Published Jun 10, 2014

Do you have a technological obsolescence problem?

Call for Artworks in Existential Crisis
Deadline: July 4, 2014

Towards exhibitions and events on the topic of preservation and new media art practices this Fall, InterAccess is calling for cases of artworks that are on the verge of technological obsolescence.

Works in a tenuous stage in their lives—from requiring replacement parts no longer being manufactured, becoming incompatible with their operating platforms, or just collecting dust because there is no clear or straightforward path for its continuation in life—-are being solicited for public discussion on an online platform and for the opportunity to be exhibited in-gallery at InterAccess.

Specifically, we are seeking artworks that are currently in the process of becoming obsolete, and where the decision to upgrade may fundamentally change the work’s meaning or threaten its artistic integrity.

In addition to selected case studies for the online platform, all works will be juried for inclusion in an exhibition at InterAccess, based on themes emerging from the call. Exhibition fees will be in accordance with CARFAC standards. Artists will be contacted and credited regarding their selected works.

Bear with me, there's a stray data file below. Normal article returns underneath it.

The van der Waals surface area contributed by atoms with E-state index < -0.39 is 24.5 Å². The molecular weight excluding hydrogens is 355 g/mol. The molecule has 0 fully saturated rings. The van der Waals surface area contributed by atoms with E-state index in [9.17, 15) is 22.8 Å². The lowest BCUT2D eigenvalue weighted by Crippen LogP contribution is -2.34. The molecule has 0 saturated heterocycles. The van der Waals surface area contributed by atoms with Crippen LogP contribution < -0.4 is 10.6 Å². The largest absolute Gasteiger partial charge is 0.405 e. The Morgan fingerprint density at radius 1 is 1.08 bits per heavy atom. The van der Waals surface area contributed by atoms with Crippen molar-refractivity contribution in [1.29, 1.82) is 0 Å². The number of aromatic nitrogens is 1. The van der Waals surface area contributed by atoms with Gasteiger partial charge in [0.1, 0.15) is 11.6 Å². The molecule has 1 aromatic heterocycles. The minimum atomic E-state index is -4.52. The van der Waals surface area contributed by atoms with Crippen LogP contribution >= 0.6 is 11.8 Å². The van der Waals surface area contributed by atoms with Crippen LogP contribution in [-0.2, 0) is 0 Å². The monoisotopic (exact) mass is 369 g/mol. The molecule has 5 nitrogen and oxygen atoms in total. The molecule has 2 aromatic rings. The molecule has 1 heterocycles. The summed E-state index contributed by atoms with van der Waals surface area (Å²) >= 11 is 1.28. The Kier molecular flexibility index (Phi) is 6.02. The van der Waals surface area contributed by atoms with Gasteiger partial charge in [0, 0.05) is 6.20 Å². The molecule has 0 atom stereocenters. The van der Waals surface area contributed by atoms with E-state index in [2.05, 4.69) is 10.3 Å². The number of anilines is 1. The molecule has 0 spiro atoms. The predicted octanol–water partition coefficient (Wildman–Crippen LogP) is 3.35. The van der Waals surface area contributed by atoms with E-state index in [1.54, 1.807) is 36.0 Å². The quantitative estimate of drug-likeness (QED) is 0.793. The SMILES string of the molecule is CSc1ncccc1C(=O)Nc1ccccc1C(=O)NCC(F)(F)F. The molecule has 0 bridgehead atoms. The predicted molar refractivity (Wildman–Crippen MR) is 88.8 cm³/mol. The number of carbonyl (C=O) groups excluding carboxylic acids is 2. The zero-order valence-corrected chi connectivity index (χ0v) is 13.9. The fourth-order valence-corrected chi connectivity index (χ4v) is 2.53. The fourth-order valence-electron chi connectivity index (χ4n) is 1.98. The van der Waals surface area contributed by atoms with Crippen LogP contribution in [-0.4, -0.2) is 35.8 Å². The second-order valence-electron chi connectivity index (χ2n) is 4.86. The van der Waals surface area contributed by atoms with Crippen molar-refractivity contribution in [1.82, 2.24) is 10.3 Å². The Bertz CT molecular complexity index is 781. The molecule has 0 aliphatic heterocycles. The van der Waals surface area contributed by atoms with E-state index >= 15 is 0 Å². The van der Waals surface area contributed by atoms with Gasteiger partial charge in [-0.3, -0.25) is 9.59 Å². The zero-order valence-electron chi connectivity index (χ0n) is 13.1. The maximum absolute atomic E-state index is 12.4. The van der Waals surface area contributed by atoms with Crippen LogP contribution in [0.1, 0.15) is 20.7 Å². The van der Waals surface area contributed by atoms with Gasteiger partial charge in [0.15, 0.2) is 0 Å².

Submission Materials Required
• Title and Date the artwork was created
• The Problem: How the risk of obsolescence affects the artwork
  (e.g. in material/conceptual/aesthetic/political/economic ways) – 500 words max
• Technical Description of the artwork
• Documentation of the artwork
• Artist Biography – 100 words max
• Artist Contact Info (email, phone, address)

Sending your submission
You can send your submission to us in one of the following ways
• Email to
• (recommended for submissions over 10MB)
• Name the subject line of your Email or WeTransfer file: “2014 Obsolescence”

Please allow up to one month for the complete review of your submission. For any questions regarding the call for submissions, please contact us at

Deadline: July 4, 2014

Artifact Institute, Investigation 2: Electronic equipment not accepted for curbside garbage collection by the Halifax Regional Municipality, 2013. Photo by Natalie Boterman. Courtesy of the artists.





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